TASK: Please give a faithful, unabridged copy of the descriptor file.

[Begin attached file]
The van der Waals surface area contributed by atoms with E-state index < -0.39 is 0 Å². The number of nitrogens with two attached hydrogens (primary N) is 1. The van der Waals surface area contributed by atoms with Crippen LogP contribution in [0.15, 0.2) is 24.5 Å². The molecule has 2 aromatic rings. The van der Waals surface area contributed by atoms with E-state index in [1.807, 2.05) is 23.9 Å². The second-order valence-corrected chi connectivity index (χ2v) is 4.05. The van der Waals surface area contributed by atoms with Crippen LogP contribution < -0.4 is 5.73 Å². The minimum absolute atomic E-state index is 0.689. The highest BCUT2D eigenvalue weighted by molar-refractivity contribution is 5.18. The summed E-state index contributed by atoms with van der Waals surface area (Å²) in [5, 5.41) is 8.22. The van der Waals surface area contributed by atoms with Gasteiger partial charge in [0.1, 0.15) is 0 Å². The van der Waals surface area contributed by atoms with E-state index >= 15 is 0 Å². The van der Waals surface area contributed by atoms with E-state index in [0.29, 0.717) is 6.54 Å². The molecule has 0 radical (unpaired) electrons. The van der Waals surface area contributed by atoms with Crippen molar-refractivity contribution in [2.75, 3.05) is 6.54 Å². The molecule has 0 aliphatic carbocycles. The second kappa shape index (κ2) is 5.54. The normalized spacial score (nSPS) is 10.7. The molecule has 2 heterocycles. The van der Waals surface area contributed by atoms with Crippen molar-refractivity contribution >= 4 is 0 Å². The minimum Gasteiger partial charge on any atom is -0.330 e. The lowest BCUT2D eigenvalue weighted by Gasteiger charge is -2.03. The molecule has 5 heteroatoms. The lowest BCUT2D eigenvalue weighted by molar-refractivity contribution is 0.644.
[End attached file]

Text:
The van der Waals surface area contributed by atoms with E-state index < -0.39 is 0 Å². The number of nitrogens with two attached hydrogens (primary N) is 1. The van der Waals surface area contributed by atoms with Crippen LogP contribution in [0.15, 0.2) is 24.5 Å². The molecule has 2 aromatic rings. The van der Waals surface area contributed by atoms with E-state index in [1.807, 2.05) is 23.9 Å². The second-order valence-corrected chi connectivity index (χ2v) is 4.05. The van der Waals surface area contributed by atoms with Crippen LogP contribution < -0.4 is 5.73 Å². The minimum absolute atomic E-state index is 0.689. The highest BCUT2D eigenvalue weighted by molar-refractivity contribution is 5.18. The summed E-state index contributed by atoms with van der Waals surface area (Å²) in [5, 5.41) is 8.22. The van der Waals surface area contributed by atoms with Gasteiger partial charge in [0.1, 0.15) is 0 Å². The van der Waals surface area contributed by atoms with E-state index >= 15 is 0 Å². The van der Waals surface area contributed by atoms with E-state index in [0.29, 0.717) is 6.54 Å². The molecule has 0 radical (unpaired) electrons. The van der Waals surface area contributed by atoms with Crippen molar-refractivity contribution in [2.75, 3.05) is 6.54 Å². The molecule has 0 aliphatic carbocycles. The second kappa shape index (κ2) is 5.54. The normalized spacial score (nSPS) is 10.7. The molecule has 2 heterocycles. The van der Waals surface area contributed by atoms with Crippen molar-refractivity contribution >= 4 is 0 Å². The minimum Gasteiger partial charge on any atom is -0.330 e. The lowest BCUT2D eigenvalue weighted by Gasteiger charge is -2.03. The molecule has 5 heteroatoms. The lowest BCUT2D eigenvalue weighted by molar-refractivity contribution is 0.644.